Descendants of class Exception are used to communicate between Kernel#raise and rescue statements in begin … end blocks. Exception objects carry information about the exception – its type (the exception’s class name), an optional descriptive string, and optional traceback information. Exception subclasses may add additional information like NameError#name.

Programs may make subclasses of Exception, typically of StandardError or RuntimeError, to provide custom classes and add additional information. See the subclass list below for defaults for raise and rescue.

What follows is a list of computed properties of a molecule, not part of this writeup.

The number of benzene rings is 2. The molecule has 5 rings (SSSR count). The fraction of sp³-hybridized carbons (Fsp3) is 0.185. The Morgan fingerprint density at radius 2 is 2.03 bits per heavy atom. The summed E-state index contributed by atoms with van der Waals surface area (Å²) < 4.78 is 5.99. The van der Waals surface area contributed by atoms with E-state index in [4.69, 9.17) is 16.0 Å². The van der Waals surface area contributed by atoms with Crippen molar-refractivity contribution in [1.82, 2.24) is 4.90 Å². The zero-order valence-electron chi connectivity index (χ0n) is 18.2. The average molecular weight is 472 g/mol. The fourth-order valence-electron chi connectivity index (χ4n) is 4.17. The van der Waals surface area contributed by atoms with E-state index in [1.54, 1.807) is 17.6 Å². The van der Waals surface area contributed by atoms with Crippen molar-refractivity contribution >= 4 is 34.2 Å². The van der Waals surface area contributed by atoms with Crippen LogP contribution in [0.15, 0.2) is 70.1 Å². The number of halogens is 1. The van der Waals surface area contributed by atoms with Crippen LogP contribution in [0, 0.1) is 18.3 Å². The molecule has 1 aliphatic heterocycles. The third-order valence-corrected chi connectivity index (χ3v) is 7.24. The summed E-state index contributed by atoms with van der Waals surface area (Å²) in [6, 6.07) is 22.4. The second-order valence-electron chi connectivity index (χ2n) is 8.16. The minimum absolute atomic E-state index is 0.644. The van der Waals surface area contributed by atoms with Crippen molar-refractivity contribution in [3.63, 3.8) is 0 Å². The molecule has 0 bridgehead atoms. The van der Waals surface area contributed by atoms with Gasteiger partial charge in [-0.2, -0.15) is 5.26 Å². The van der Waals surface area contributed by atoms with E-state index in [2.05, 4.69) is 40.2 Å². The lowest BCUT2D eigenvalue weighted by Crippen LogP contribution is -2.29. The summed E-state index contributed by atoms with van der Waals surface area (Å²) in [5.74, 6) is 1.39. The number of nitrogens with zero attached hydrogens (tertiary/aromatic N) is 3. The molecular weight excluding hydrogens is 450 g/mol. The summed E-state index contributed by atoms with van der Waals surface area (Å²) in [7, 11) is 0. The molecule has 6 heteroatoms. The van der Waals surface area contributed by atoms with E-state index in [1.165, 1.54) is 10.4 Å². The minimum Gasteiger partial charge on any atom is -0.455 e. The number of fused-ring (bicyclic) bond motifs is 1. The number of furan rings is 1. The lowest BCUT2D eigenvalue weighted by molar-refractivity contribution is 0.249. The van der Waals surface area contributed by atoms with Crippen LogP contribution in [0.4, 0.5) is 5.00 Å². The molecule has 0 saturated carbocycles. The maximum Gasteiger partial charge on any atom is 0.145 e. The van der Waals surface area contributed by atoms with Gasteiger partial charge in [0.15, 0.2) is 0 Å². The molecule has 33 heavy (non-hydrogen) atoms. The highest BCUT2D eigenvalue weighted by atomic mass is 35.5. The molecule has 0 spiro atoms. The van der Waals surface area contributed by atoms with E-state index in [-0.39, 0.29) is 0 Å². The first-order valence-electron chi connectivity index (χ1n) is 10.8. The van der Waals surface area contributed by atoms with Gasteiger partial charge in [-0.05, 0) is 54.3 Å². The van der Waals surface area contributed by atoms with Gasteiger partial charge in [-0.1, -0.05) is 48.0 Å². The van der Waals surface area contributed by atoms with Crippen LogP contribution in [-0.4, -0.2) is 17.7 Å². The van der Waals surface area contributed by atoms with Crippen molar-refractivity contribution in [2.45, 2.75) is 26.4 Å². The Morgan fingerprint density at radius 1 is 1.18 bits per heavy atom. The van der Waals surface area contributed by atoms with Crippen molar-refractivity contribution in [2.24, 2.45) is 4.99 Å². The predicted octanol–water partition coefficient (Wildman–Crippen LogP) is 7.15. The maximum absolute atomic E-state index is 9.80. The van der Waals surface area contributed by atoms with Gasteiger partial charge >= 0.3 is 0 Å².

When an exception has been raised but not yet handled (in rescue, ensure, at_exit and END blocks) the global variable $! will contain the current exception and $@ contains the current exception’s backtrace.

It is recommended that a library should have one subclass of StandardError or RuntimeError and have specific exception types inherit from it. This allows the user to rescue a generic exception type to catch all exceptions the library may raise even if future versions of the library add new exception subclasses.

For example:

class MyLibrary
  class Error < RuntimeError

  class WidgetError < Error

  class FrobError < Error


To handle both WidgetError and FrobError the library user can rescue MyLibrary::Error.

The built-in subclasses of Exception are:

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